Insurance reform campaigners want a Government-commissioned report on legal fees published because it claims that high legal fees are driving up insurance premiums.
The Alliance for Insurance Reform is seeking clarity on the economic assessment of legal costs, saying that a report on the matter is a year overdue.
The body claims that legal costs contribute to high insurance premiums faced by consumers, small businesses and voluntary groups. Lawyers do not agree.
The Department of Justice-commissioned Indecon analysis of legal costs was due for submission to the Government this time last year.
Personal-injury legal expert Stuart Gilhooly SC commented: `“The Law Society has cooperated in full with Indecon and also eagerly await its analysis."
“However, it’s quite frankly disingenuous to suggest that legal fees play a large role in high insurance premiums.
“They constitute a very small element of insurance costs and are getting lower due to the significant reduction in damages and claims which necessarily impacts on the costs payable,” said Mr Gilhooly.
Flora Crowe, board member of the Alliance for Insurance Reform, commented: "Daily we hear about events being cancelled or organisations’ growth stifled because of these costs.”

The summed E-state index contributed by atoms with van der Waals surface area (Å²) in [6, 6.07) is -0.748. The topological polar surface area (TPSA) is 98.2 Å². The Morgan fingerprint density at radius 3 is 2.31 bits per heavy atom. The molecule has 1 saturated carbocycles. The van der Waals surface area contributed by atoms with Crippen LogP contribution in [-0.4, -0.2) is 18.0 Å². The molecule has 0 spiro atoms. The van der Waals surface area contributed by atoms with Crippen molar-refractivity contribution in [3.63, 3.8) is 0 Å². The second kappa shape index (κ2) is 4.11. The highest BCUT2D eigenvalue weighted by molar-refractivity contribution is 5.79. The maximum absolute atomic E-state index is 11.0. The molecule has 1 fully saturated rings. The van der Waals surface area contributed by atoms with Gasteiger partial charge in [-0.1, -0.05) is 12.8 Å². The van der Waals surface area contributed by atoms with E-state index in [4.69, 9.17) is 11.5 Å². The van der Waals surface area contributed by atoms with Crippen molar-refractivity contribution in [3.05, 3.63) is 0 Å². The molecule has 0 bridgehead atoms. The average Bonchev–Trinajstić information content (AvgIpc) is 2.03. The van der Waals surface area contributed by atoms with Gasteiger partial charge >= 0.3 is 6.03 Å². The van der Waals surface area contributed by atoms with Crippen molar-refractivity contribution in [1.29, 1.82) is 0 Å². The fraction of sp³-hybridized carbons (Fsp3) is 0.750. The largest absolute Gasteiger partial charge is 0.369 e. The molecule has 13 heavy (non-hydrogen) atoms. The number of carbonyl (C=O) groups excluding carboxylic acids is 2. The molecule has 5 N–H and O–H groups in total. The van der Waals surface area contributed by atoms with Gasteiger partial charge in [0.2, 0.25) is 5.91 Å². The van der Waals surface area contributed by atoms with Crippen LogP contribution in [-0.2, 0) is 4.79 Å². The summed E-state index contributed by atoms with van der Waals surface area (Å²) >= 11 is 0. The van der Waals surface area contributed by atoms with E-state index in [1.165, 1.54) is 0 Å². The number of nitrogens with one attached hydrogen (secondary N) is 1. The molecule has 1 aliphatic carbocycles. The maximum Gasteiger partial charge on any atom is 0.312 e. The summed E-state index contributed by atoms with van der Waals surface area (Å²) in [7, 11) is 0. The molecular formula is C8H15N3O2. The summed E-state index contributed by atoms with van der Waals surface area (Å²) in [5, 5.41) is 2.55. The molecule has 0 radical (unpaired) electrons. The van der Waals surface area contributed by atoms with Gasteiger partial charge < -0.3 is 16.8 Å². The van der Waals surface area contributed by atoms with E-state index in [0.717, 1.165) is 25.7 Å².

"We welcomed the Government’s decision to commission An Economic Evaluation of Options to Control Litigation Costs, but cautioned that the timeframe for its completion not be allowed to drift.
"Unfortunately, this is what has happened, making it essential that the report is presented to Government without any further delay," she concluded.
Senior counsel Stuart Gilhooly responded: “The focus should be on the swingeing profits being made for several years now by insurance companies at the expense of the consumer and injury victims.”
Separately, the insurance reform body has expressed concern that additional legal analysis of the report will add to delays.